Tuesday, August 18, 2009

may the force be with you

On May 27, 1977 the movie Star Wars was released and a new expression rushed into our lexicon and seemed to work its way into almost every conversation: "May the Force be with you." Though it sounds a little kitsch now, there's actually something profoundly biblical about that expression that actually helps me understand the gospels better.

When John begins his gospel with, "In the beginning was the Word, and the Word was with God, and the Word was God...and the Word became flesh and made his dwelling among us," he's not saying that the Bible became flesh; he's actually saying something closer to The Force became flesh and dwelt among us.

When John wrote his gospel around 90 A.D. the dominate culture--Greek-speaking Helenistic people--believed that there was a mysterious, other-worldly, bigger-than-life divine force that was behind all their lesser gods and that held the universe together. They called that unknown entity, or unifying principle, the Logos, the Force.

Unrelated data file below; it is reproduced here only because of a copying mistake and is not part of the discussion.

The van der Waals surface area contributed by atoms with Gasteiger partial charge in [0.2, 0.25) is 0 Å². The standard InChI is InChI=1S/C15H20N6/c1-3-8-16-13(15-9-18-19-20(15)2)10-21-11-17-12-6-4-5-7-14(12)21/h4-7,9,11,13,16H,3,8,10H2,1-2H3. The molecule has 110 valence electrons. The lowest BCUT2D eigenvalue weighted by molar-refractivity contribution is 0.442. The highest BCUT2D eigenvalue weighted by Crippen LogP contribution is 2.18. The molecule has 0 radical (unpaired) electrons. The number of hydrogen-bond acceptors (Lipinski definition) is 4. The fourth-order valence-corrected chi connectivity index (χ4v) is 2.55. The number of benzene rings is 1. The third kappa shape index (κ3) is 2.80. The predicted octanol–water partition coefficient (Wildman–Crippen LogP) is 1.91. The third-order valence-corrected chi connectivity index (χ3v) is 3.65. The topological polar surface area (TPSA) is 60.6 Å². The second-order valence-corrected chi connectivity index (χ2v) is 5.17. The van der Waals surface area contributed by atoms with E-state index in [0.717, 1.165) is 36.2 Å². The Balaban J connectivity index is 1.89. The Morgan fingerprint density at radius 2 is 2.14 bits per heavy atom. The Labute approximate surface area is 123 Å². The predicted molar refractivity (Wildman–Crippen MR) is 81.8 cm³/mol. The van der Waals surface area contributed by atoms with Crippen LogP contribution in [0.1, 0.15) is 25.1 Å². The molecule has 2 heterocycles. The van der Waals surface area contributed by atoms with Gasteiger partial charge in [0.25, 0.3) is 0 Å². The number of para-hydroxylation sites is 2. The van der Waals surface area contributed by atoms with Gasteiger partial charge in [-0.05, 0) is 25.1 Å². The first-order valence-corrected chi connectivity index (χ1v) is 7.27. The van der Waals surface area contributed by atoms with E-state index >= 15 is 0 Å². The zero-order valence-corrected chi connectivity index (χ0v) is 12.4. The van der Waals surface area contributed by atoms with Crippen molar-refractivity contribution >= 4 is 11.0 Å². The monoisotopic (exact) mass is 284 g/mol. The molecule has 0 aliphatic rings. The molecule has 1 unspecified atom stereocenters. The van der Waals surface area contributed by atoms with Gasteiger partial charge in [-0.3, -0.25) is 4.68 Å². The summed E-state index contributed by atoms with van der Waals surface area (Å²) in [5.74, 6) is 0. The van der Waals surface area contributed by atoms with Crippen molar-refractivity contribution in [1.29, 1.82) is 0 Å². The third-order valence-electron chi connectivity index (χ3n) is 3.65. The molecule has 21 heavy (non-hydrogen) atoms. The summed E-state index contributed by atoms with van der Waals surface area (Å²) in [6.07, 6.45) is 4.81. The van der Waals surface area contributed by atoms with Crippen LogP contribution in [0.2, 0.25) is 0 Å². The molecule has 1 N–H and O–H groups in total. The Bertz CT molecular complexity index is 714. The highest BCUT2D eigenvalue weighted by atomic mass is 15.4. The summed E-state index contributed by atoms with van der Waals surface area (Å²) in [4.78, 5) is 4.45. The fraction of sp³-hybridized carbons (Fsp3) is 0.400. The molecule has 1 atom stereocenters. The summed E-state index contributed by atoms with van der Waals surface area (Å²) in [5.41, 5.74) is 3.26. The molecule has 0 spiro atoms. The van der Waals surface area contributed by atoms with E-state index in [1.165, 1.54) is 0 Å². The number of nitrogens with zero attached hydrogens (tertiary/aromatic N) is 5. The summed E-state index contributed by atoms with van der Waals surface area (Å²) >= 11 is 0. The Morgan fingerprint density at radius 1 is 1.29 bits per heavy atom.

So when John writes that the Logos became flesh, he's telling his Helenistic audience that the unknown Force that they've always acknowledged is out there and is ultimate, the Force that's behind everything, that Force has appeared in flesh and blood and it has a name: Jesus. This intangible thing you've always called the Force is called Jesus. He is the Force, the Force is God, and the Force has come to live among us. That would have rocked their worldview and their lives. And it should rock ours too.

May the Force be with you.


Ron said...

Just a bit confusing Rob.

The Logos is The Word.

The "Force" is The Holy Spirit.

The Word promises to be with us, His People, always: never, ever, leaving us.

In Jesus.


Rob Yackley said...

I agree Ron that the logos is The Word and The Word always was and always will be with us. I was more trying to unpack what the Hellenistic understanding of the termlogoswould have meant--in terms we might use today--to those who heard it then.